- Lunar Returns;
- The Middle Age of Mrs. Eliot by Angus Wilson!
- Ill Speak For Chankge.
Meg has a mental breakdown. When she finally gets home to London, she discovers that Bill had no money. How she starts over—the secretarial course, staying in sordid hotels, and eventually alienating her best friends—is not the story we expect. Her homosexual brother David, whose partner, Gordon, has just died of cancer, runs a nursery where he deals paternalistically with an odd menage of employees.
He is cold, repressed, and irritable, and does not want Meg to stay with him, but it is inevitable.
The Middle Age of Mrs Eliot by Wilson - AbeBooks
It was the kind of book which needed to exist, and it occupied a space which was waiting for it. It is now hard to recall, after three flourishing decades of female and feminist fiction, the dismal and stereotypical portrayals of women which was on offer in the early post-war period….
I am not of that generation of readers. This novel is, however, very entertaining, and if it were not in print, would have Virago potential. Like Like. I know he is very well-thought of, and it may be that this is not his best book. I was, however, glued to it!
He is one of those writers in danger of being forgotten. My guess is that this is not his best book. Eliot, who becomes thoroughly unlikable, almost monstrous in her hysteria, as the novel continues. I did read Anglo-Sax Attitudes years ago and enjoyed it.
The Middle Age of Mrs Eliot by Wilson
You are commenting using your WordPress. You are commenting using your Google account. You are commenting using your Twitter account. You are commenting using your Facebook account. Notify me of new comments via email. Notify me of new posts via email. And so I read middlebrow novels on Thanksgiving. Allan Massie. Others, good and bad alike, are content to refine their method, rework their material.
Shakespeare has a scope denied to Racine, but Racine is capable of a more intense concentration of effect. This is a diversion or distraction — something Shakespeare allowed himself often, Racine never — because really I wanted to talk about Angus Wilson, who on this matter agreed with Auden. He wrote only eight novels himself, and in each he set himself a new challenge, explored new territory, leaving far behind the material and manner of the excellent short stories with which he made his name.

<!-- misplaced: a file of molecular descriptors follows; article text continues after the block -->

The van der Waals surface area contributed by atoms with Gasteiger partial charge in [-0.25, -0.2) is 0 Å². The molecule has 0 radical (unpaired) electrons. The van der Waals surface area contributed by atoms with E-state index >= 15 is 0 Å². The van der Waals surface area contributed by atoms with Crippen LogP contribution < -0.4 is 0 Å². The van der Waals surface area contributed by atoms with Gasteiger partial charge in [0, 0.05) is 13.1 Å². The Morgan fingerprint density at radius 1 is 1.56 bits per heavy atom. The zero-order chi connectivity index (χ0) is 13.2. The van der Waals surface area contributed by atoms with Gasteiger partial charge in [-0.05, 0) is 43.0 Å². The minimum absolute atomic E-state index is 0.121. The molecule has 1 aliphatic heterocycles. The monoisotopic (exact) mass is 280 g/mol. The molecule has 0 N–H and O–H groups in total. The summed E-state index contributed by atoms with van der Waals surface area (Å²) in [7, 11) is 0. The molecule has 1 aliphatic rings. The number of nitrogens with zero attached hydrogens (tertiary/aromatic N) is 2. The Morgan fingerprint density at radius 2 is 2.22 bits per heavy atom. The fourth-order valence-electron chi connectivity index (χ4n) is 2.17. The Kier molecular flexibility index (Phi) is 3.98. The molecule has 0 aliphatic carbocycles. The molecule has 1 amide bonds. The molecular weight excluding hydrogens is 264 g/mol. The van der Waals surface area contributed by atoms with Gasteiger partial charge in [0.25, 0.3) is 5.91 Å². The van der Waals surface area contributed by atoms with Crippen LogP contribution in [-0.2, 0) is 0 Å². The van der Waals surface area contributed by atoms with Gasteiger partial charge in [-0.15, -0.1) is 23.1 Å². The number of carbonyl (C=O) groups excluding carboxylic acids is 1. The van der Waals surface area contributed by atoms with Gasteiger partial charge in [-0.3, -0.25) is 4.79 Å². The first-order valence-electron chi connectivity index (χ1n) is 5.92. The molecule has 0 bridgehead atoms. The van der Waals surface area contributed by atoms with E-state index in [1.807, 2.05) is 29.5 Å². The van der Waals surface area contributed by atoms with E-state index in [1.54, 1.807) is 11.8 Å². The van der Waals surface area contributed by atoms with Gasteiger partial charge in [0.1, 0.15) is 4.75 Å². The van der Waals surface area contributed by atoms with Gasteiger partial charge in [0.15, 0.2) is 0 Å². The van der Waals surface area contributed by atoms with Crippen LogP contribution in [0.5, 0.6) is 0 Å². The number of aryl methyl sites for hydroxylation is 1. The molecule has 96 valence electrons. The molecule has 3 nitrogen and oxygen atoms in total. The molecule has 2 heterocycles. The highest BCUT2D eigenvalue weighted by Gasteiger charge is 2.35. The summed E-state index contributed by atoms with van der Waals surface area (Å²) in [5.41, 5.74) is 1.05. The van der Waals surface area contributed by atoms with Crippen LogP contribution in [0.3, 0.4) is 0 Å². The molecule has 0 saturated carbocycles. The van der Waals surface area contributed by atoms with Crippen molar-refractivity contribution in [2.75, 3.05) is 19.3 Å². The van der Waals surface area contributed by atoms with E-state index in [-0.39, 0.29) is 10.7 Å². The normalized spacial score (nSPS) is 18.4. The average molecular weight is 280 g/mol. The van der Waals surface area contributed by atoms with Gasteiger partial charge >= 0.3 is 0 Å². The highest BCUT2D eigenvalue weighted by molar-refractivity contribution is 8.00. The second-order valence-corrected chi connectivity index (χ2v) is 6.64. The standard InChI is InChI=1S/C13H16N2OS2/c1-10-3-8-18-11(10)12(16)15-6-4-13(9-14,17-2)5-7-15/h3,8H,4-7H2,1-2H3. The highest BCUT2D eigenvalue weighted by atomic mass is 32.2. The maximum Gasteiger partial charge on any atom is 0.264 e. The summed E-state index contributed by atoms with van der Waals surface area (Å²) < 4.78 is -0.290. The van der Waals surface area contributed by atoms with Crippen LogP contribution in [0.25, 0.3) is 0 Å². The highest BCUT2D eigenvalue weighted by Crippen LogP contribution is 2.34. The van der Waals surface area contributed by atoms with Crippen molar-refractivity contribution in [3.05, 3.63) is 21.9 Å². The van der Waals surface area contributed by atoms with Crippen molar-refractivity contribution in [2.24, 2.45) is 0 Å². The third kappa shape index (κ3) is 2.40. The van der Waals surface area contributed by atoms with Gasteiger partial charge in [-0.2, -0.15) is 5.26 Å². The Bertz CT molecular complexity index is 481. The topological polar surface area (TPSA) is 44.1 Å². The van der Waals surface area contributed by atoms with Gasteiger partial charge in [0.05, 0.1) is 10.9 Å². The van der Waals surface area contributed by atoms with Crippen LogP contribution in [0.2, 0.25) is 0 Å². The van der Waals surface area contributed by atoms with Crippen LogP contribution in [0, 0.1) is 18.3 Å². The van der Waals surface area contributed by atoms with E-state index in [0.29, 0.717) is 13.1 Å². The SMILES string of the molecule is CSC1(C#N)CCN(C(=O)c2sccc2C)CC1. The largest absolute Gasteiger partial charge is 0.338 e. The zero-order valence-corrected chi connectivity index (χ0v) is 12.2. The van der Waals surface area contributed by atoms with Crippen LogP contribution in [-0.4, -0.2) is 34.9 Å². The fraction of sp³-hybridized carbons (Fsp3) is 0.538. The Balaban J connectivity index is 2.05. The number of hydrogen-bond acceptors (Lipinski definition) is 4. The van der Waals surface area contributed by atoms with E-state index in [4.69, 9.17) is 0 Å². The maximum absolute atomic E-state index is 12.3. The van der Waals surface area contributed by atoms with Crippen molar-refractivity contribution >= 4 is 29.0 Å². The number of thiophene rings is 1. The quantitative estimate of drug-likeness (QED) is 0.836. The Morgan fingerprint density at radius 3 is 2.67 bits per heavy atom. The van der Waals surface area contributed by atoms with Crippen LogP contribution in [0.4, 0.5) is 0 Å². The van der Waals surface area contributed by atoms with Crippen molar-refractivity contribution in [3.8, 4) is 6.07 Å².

The stories themselves remain to my mind wonderfully good; nobody catches so precisely the post-war world of the shabby-genteel where dubious majors pass dodgy cheques. One assumes Wilson could have continued in this vein. They all owe something to his father. But the other five novels are a remarkable body of work, books which bear frequent re-reading. The first, Hemlock and After, is still somewhat in the manner of the short stories, and very funny, as well as wise and painful. It has also some of his finest set-pieces, one notably ghastly party.
In one sense it points towards his sixth novel, No Laughing Matter, which is a sort of family saga, witty, imaginative, compassionate, highly intelligent, full of characters whose vitality is astonishing.
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In between are two utterly different novels. The Old Men at the Zoo, published in , is ostensibly about a war between Britain and the European Union sometime in the s. It was received with some uncertainty by most reviewers. In his Spectator letter he suggested that, consciously or not, Wilson had described not a future war but the invasion that many feared in and its possible consequences.
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Set in a New Town, it deals with apparently very ordinary people leading unexciting lives. They come in retirement to live with their son, recently widowed trendy headmaster of a comprehensive. Sounds dull?
The Middle Age of Mrs. Eliot and Late Call: Angus Wilson's Traditionalism
Angus Wilson died in , and his work is now out of fashion. If it does, the worse for readers in the future. Ross Clark. James Kirkup.
Angus Wilson taking risks
Douglas Murray. Melanie McDonagh. Brendan O'Neill.
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